Transformations of Populism in Europe and the Americas

Transformations of Populism in Europe and the Americas Author John Abromeit
ISBN-10 9781474225236
Release 2015-11-19
Pages 352
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Transformations of Populism in Europe and the Americas has been writing in one form or another for most of life. You can find so many inspiration from Transformations of Populism in Europe and the Americas also informative, and entertaining. Click DOWNLOAD or Read Online button to get full Transformations of Populism in Europe and the Americas book for free.



The Emerging Democratic Majority

The Emerging Democratic Majority Author John B. Judis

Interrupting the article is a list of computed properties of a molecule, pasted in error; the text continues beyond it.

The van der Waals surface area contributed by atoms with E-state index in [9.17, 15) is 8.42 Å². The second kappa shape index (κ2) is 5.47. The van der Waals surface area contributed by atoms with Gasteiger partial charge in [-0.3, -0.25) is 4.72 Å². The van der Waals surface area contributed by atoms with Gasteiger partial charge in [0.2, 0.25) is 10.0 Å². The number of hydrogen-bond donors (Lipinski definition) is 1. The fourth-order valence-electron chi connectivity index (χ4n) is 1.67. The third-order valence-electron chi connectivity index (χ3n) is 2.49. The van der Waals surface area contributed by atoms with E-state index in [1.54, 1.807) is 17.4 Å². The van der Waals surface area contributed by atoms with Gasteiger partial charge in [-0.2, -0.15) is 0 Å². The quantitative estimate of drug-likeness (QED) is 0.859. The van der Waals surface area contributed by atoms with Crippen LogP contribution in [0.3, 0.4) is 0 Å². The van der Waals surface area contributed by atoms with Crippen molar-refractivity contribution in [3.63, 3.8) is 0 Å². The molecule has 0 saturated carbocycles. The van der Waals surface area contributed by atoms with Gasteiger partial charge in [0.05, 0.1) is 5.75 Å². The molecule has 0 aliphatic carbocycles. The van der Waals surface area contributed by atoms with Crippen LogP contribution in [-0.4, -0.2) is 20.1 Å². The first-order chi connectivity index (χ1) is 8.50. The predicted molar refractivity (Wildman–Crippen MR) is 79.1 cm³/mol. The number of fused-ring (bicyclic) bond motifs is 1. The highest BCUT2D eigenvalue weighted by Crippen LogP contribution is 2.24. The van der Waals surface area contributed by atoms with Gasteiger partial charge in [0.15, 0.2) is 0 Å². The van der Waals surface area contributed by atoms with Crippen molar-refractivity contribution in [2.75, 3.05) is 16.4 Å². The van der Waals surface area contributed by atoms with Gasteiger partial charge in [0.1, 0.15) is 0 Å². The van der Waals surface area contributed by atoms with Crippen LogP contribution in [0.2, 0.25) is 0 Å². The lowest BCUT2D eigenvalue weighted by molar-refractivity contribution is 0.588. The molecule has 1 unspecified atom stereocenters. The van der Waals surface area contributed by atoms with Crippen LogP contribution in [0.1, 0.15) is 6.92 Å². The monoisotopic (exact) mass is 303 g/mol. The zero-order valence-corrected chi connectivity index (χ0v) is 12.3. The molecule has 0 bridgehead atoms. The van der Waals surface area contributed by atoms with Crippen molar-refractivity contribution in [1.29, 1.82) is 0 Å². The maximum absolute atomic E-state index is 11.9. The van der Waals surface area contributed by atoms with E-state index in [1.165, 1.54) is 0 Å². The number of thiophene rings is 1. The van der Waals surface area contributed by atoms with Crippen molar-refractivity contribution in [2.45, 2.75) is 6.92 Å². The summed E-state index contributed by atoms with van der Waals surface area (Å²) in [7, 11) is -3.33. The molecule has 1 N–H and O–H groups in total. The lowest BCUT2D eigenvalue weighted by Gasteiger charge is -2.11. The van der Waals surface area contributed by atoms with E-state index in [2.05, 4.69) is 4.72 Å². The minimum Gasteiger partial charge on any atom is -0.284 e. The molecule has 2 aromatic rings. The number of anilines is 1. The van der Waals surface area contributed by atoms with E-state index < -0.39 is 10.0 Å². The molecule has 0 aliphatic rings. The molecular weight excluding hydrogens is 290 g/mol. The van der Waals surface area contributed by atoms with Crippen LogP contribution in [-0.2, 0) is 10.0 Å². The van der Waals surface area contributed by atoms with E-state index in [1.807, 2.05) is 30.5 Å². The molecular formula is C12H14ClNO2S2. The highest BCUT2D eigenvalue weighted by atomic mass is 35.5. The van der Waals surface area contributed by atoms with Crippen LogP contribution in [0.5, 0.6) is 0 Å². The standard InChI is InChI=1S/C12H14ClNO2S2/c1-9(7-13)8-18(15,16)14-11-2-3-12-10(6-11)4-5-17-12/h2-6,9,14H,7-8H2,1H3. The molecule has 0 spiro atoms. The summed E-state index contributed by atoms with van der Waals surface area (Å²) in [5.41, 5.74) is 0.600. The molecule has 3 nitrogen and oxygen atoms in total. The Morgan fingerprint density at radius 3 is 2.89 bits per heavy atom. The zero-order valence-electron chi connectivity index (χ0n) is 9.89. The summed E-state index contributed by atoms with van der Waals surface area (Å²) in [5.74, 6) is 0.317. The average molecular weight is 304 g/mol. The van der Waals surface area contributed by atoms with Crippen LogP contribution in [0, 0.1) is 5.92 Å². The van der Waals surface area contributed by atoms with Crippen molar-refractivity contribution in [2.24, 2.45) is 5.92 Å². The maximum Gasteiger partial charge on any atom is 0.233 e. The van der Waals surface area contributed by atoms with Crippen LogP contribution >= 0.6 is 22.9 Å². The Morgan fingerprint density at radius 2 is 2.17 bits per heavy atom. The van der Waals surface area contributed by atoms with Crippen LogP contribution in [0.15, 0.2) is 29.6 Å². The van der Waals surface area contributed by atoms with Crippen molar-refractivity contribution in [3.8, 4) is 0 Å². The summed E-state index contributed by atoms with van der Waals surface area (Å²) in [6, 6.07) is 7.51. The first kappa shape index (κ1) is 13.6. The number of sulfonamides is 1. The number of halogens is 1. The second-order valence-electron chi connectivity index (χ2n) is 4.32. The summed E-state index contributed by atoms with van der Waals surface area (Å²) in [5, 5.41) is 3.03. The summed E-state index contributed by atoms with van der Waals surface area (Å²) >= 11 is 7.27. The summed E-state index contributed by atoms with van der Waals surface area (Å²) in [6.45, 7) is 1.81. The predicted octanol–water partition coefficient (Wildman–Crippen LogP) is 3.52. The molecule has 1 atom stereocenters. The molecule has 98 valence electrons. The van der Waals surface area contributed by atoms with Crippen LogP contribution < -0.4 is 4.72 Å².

ISBN-10 0743254783
Release 2004-02-10
Pages 240
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Builds on the tradition of Kevin Phillips's The Emerging Republican Majority, forecasting a progressive era as indicated by a rise of a diverse post-industrial society and current opinions on such topics as health care and the environment. Reprint.



Democratic Promise

Democratic Promise Author Lawrence Goodwyn
ISBN-10 UOM:39015020751528
Release 1976
Pages 718
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Presents a major reinterpretation of the most important American reform movement of the late 19th century.



Radical Right Wing Populist Parties in Western Europe

Radical Right Wing Populist Parties in Western Europe Author Tjitske Akkerman
ISBN-10 9781317419785
Release 2016-05-18
Pages 298